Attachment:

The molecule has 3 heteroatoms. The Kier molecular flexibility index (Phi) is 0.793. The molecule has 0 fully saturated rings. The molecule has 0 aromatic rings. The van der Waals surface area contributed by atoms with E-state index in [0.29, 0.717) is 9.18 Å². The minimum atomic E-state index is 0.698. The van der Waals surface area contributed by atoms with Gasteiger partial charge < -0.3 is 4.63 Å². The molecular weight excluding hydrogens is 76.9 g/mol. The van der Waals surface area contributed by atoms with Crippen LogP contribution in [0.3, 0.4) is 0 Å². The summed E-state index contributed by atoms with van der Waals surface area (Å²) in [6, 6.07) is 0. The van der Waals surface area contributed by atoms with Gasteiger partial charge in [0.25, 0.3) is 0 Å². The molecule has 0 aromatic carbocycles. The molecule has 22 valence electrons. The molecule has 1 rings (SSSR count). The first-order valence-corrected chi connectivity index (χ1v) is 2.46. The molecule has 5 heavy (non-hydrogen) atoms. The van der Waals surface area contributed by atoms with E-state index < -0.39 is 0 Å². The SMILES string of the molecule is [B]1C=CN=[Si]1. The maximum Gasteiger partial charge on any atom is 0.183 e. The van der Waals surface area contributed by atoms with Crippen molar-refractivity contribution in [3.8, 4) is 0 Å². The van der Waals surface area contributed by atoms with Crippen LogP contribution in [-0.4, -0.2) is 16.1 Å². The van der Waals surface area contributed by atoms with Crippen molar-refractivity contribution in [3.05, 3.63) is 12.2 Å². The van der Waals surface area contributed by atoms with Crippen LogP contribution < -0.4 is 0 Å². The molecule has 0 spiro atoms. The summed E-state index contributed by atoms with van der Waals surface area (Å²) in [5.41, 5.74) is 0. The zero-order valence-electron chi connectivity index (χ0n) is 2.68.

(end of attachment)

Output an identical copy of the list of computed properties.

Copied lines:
The molecule has 3 heteroatoms. The Kier molecular flexibility index (Phi) is 0.793. The molecule has 0 fully saturated rings. The molecule has 0 aromatic rings. The van der Waals surface area contributed by atoms with E-state index in [0.29, 0.717) is 9.18 Å². The minimum atomic E-state index is 0.698. The van der Waals surface area contributed by atoms with Gasteiger partial charge < -0.3 is 4.63 Å². The molecular weight excluding hydrogens is 76.9 g/mol. The van der Waals surface area contributed by atoms with Crippen LogP contribution in [0.3, 0.4) is 0 Å². The summed E-state index contributed by atoms with van der Waals surface area (Å²) in [6, 6.07) is 0. The van der Waals surface area contributed by atoms with Gasteiger partial charge in [0.25, 0.3) is 0 Å². The molecule has 0 aromatic carbocycles. The molecule has 22 valence electrons. The molecule has 1 rings (SSSR count). The first-order valence-corrected chi connectivity index (χ1v) is 2.46. The molecule has 5 heavy (non-hydrogen) atoms. The van der Waals surface area contributed by atoms with E-state index < -0.39 is 0 Å². The SMILES string of the molecule is [B]1C=CN=[Si]1. The maximum Gasteiger partial charge on any atom is 0.183 e. The van der Waals surface area contributed by atoms with Crippen molar-refractivity contribution in [3.8, 4) is 0 Å². The van der Waals surface area contributed by atoms with Crippen LogP contribution in [-0.4, -0.2) is 16.1 Å². The van der Waals surface area contributed by atoms with Crippen molar-refractivity contribution in [3.05, 3.63) is 12.2 Å². The van der Waals surface area contributed by atoms with Crippen LogP contribution < -0.4 is 0 Å². The molecule has 0 spiro atoms. The summed E-state index contributed by atoms with van der Waals surface area (Å²) in [5.41, 5.74) is 0. The zero-order valence-electron chi connectivity index (χ0n) is 2.68.